Remember the old adage, you have to love yourself before you can love others? And that you have to love yourself before others can love you? In the same family of sayings is one which can fondly be remembered as coming from the universally loved Disney sidekick, Sebastian. And that is, if you want something done you’ve got to do it yourself. Because in the end, who else will?
As Dan Gilbert has said, the only constant in our lives is the fact that we are always changing. If we stay fixed in the mentality that we are done growing, how can we improve ourselves? The common quest of humanity is the search for meaning in one’s life. We adapt our behaviors and attitudes to conform to the world around us. Through this process, we learn more about ourselves and about what is and isn’t working.
To shut yourself off to the possibility for change by not allowing yourself to be vulnerable is to cripple yourself from enriching your life and cultivating meaningful relationships. Listening is a dead art in our society, as we become more narcissistic and engrossed with controlling the image of what others think of us. This causes us to be unreceptive to feedback on the impact some of our actions have on others.
At some point we all reach a crossroads. We can either choose the path of being stagnated in a state of willful ignorance, or we can make the conscious decision to open ourselves up to the idea of making a commitment to improve.
It could take an unexpected life-altering event, or it may just be a realization that sneaks up on you.
Or maybe it just turns out you chose the “right” path because it happened to be the path of least resistance (shh, I won’t tell anyone). Because even if you’re not a money-hungry, greedy, self-absorbed jerkpie, eventually something’s got to give. To make it in this world, you have to rise up to the occasion against all odds and move forward, or risk being swept away by the (very powerful, and it doesn’t get any easier so bite the bullet) tide.
This is the first step to finding out what we want in life. As Bill Murray said in the cult-classic (in my opinion, anyway, having personal experience as a foreigner in Japan as well as the overall experience of social isolation) Lost In Translation, when you know what you want, things get to you less. And when things get to you less, well…that certainly gives you a lot more time and energy to focus on improving yourself, doesn’t it? After all, what choice do you have?
Sometimes it feels like this idea of improving is impossible. After all, our personality is fixed, and people don’t really change, do they? WRONG!
Perhaps as we get older, and the novelty of life wears off, we are left with a history of experiences that leave us feeling like we know it all and are on top of the world and can take on any challenge…but sometimes it also leaves us with a sense of learned helplessness. This is a psychological concept of which I am very familiar, that originates from the behavioral school of thought. It is actually central to the theory of how depression develops (a series of failures which lead to the conclusion of why bother even trying?), according to behaviorists.
Ever hear those stories of people that hit “rock bottom,” only to pop out of the hole, suddenly enlightened as if they discovered the fountain of youth down there?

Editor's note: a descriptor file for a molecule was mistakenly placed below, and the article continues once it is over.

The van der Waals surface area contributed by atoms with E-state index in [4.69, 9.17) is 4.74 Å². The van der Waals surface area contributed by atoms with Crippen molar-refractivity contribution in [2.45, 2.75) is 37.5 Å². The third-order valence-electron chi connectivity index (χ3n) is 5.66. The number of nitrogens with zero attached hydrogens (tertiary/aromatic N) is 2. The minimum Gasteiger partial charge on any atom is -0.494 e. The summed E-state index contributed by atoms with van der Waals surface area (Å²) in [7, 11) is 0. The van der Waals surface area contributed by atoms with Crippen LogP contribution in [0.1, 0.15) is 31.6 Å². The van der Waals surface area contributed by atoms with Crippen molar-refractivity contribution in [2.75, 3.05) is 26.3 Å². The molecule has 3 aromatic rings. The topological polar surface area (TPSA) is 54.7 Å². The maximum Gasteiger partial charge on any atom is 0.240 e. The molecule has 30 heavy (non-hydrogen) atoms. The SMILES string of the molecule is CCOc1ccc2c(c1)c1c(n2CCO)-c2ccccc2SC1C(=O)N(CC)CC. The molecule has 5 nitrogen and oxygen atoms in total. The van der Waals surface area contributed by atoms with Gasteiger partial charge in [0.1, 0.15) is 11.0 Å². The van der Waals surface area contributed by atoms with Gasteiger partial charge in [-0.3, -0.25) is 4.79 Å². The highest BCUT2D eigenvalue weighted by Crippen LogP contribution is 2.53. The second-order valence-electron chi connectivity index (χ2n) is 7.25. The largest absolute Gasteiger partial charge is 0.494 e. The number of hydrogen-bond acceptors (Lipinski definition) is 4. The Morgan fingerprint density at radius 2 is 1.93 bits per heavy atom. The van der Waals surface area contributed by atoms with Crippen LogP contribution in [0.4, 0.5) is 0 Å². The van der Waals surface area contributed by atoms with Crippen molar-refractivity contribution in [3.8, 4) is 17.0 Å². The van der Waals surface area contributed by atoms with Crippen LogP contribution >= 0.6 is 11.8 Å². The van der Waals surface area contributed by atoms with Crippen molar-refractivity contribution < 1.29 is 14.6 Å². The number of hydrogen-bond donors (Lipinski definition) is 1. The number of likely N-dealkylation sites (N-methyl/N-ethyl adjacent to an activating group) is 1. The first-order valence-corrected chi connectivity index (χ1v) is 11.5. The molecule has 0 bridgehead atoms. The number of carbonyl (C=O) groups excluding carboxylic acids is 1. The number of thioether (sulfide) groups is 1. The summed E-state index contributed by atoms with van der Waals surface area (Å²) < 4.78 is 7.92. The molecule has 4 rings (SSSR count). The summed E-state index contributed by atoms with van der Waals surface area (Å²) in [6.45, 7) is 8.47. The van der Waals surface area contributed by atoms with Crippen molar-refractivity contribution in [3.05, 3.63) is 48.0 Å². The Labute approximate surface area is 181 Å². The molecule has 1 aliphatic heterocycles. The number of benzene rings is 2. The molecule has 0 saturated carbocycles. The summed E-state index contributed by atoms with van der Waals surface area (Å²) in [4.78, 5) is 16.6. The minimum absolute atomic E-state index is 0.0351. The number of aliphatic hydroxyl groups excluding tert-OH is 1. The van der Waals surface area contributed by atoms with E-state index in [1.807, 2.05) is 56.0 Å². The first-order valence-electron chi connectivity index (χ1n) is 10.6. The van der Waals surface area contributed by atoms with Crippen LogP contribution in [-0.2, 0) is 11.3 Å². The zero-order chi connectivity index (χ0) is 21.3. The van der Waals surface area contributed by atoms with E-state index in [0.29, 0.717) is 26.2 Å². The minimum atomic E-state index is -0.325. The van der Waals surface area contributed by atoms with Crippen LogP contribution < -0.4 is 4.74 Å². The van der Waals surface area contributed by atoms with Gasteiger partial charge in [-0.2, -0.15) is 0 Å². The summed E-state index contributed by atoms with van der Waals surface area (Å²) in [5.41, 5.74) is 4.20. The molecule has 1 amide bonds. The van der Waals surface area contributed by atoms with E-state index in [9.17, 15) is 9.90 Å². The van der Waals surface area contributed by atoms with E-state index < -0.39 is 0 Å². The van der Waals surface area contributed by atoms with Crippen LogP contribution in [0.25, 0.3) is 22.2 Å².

Well, don’t feel bad if that hasn’t happened to you. Don’t think that it can’t happen to you. Enlightenment isn’t some unattainable, ethereal concept. The dramatized version isn’t the only one! Real life is a bit more complicated than that. Things tend to happen so slowly we don’t even realize things are changing. Ever start a task wondering how in the hell you were going to complete it? And by the time you’re finished, marvel at the work you’ve done?
My point is that once you’ve finally exhausted all your options by escaping facing yourself and your insecurities (or demons, as some might say) for too long, or you’re just sick of being miserable, the only option left is to make it better, right? You don’t have to be Mr. Extrovert who is just brimming with confidence and can land any job he desires with minimal effort to have the capacity to be content with yourself. Maybe you can even take comfort in the fact that he’s probably not happy with himself either. How else would he distract himself from what’s really going wrong in his life?
It may seem like a Catch-22. On the one hand, you feel that you need love from others in order to love yourself (belonging). But another part of you realizes the bitter truth that you need to love yourself before others can love you. The solution? Just not giving a fuck.
This is way, way, WAY harder than it sounds. You’re probably sick of hearing things like “just stop caring so much about what other people think!” As my trusted pixel-composed mentor Phoenix Wright does, flip the “case” on its head and look at it from a different angle. Flex your brain muscles to reconsider it as simply energy conservation. If you allow yourself not to care about what every Tom, Dick, and Harry think about you, you’re left with a lot more time to think about what’s actually important to you. I really want to drive this point home. When you frame things selfishly (it’s okay you’re not a bad person!), they somehow magically become much easier to digest.
Baby steps. You can do it. What do you have to lose?